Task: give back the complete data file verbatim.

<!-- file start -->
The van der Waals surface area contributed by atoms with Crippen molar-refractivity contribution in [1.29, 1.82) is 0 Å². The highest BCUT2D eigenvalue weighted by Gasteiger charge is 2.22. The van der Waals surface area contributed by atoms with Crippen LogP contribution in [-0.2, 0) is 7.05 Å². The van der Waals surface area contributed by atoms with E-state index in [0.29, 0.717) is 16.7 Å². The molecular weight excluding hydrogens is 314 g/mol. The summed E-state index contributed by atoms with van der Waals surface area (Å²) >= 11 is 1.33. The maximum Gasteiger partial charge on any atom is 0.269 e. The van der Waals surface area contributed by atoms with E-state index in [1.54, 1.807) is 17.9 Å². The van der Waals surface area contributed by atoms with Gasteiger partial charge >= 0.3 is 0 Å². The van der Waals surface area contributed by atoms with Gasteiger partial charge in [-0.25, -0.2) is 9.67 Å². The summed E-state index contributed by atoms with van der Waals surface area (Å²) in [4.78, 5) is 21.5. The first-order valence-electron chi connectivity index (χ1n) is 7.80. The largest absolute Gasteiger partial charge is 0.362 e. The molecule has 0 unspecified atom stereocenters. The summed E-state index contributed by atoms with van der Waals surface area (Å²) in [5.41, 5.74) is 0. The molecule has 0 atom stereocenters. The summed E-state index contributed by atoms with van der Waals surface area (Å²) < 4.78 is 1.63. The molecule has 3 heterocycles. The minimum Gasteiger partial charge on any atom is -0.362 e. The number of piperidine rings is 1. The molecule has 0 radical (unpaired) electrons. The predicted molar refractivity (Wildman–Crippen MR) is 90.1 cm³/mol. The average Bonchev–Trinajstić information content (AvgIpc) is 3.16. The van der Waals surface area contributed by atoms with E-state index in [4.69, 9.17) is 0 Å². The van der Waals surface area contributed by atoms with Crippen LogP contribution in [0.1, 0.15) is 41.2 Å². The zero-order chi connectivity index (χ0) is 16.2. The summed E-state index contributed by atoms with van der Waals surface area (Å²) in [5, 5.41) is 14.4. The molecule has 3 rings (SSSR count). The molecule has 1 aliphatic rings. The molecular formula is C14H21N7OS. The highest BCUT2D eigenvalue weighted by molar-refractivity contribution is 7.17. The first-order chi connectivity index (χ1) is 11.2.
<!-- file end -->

The van der Waals surface area contributed by atoms with Crippen molar-refractivity contribution in [1.29, 1.82) is 0 Å². The highest BCUT2D eigenvalue weighted by Gasteiger charge is 2.22. The van der Waals surface area contributed by atoms with Crippen LogP contribution in [-0.2, 0) is 7.05 Å². The van der Waals surface area contributed by atoms with E-state index in [0.29, 0.717) is 16.7 Å². The molecular weight excluding hydrogens is 314 g/mol. The summed E-state index contributed by atoms with van der Waals surface area (Å²) >= 11 is 1.33. The maximum Gasteiger partial charge on any atom is 0.269 e. The van der Waals surface area contributed by atoms with E-state index in [1.54, 1.807) is 17.9 Å². The van der Waals surface area contributed by atoms with Gasteiger partial charge >= 0.3 is 0 Å². The van der Waals surface area contributed by atoms with Gasteiger partial charge in [-0.25, -0.2) is 9.67 Å². The summed E-state index contributed by atoms with van der Waals surface area (Å²) in [4.78, 5) is 21.5. The first-order valence-electron chi connectivity index (χ1n) is 7.80. The largest absolute Gasteiger partial charge is 0.362 e. The molecule has 0 unspecified atom stereocenters. The summed E-state index contributed by atoms with van der Waals surface area (Å²) in [5.41, 5.74) is 0. The molecule has 0 atom stereocenters. The summed E-state index contributed by atoms with van der Waals surface area (Å²) < 4.78 is 1.63. The molecule has 3 heterocycles. The minimum Gasteiger partial charge on any atom is -0.362 e. The number of piperidine rings is 1. The molecule has 0 radical (unpaired) electrons. The predicted molar refractivity (Wildman–Crippen MR) is 90.1 cm³/mol. The average Bonchev–Trinajstić information content (AvgIpc) is 3.16. The van der Waals surface area contributed by atoms with E-state index in [4.69, 9.17) is 0 Å². The van der Waals surface area contributed by atoms with Crippen LogP contribution in [0.1, 0.15) is 41.2 Å². The zero-order chi connectivity index (χ0) is 16.2. The summed E-state index contributed by atoms with van der Waals surface area (Å²) in [5, 5.41) is 14.4. The molecule has 3 rings (SSSR count). The molecule has 1 aliphatic rings. The molecular formula is C14H21N7OS. The highest BCUT2D eigenvalue weighted by molar-refractivity contribution is 7.17. The first-order chi connectivity index (χ1) is 11.2.